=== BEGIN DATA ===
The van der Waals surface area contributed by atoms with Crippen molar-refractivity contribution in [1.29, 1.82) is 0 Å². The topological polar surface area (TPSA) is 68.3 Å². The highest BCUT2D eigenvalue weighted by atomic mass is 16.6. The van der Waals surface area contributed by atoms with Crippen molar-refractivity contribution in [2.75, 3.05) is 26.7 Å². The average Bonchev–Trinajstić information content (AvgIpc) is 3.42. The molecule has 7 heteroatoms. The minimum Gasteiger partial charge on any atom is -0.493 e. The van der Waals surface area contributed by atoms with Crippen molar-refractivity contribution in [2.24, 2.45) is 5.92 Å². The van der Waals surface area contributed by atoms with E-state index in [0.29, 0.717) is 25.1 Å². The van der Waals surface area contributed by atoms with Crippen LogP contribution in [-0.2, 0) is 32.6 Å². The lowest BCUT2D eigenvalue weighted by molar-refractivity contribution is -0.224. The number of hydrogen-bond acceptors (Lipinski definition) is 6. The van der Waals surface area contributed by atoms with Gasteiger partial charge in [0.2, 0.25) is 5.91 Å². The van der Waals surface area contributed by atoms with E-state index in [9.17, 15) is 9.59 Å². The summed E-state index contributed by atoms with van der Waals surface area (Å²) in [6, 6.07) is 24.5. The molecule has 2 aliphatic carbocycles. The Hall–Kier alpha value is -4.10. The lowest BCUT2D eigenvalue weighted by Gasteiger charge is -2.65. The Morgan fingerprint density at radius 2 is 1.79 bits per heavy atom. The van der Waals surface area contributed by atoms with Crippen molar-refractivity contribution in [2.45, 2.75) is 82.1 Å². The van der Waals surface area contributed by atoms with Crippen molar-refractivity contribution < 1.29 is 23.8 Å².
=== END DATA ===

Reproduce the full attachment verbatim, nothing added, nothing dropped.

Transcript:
The van der Waals surface area contributed by atoms with Crippen molar-refractivity contribution in [1.29, 1.82) is 0 Å². The topological polar surface area (TPSA) is 68.3 Å². The highest BCUT2D eigenvalue weighted by atomic mass is 16.6. The van der Waals surface area contributed by atoms with Crippen molar-refractivity contribution in [2.75, 3.05) is 26.7 Å². The average Bonchev–Trinajstić information content (AvgIpc) is 3.42. The molecule has 7 heteroatoms. The minimum Gasteiger partial charge on any atom is -0.493 e. The van der Waals surface area contributed by atoms with Crippen molar-refractivity contribution in [2.24, 2.45) is 5.92 Å². The van der Waals surface area contributed by atoms with E-state index in [0.29, 0.717) is 25.1 Å². The van der Waals surface area contributed by atoms with Crippen LogP contribution in [-0.2, 0) is 32.6 Å². The lowest BCUT2D eigenvalue weighted by molar-refractivity contribution is -0.224. The number of hydrogen-bond acceptors (Lipinski definition) is 6. The van der Waals surface area contributed by atoms with Gasteiger partial charge in [0.2, 0.25) is 5.91 Å². The van der Waals surface area contributed by atoms with E-state index in [9.17, 15) is 9.59 Å². The summed E-state index contributed by atoms with van der Waals surface area (Å²) in [6, 6.07) is 24.5. The molecule has 2 aliphatic carbocycles. The Hall–Kier alpha value is -4.10. The lowest BCUT2D eigenvalue weighted by Gasteiger charge is -2.65. The Morgan fingerprint density at radius 2 is 1.79 bits per heavy atom. The van der Waals surface area contributed by atoms with Crippen molar-refractivity contribution in [2.45, 2.75) is 82.1 Å². The van der Waals surface area contributed by atoms with Crippen molar-refractivity contribution < 1.29 is 23.8 Å².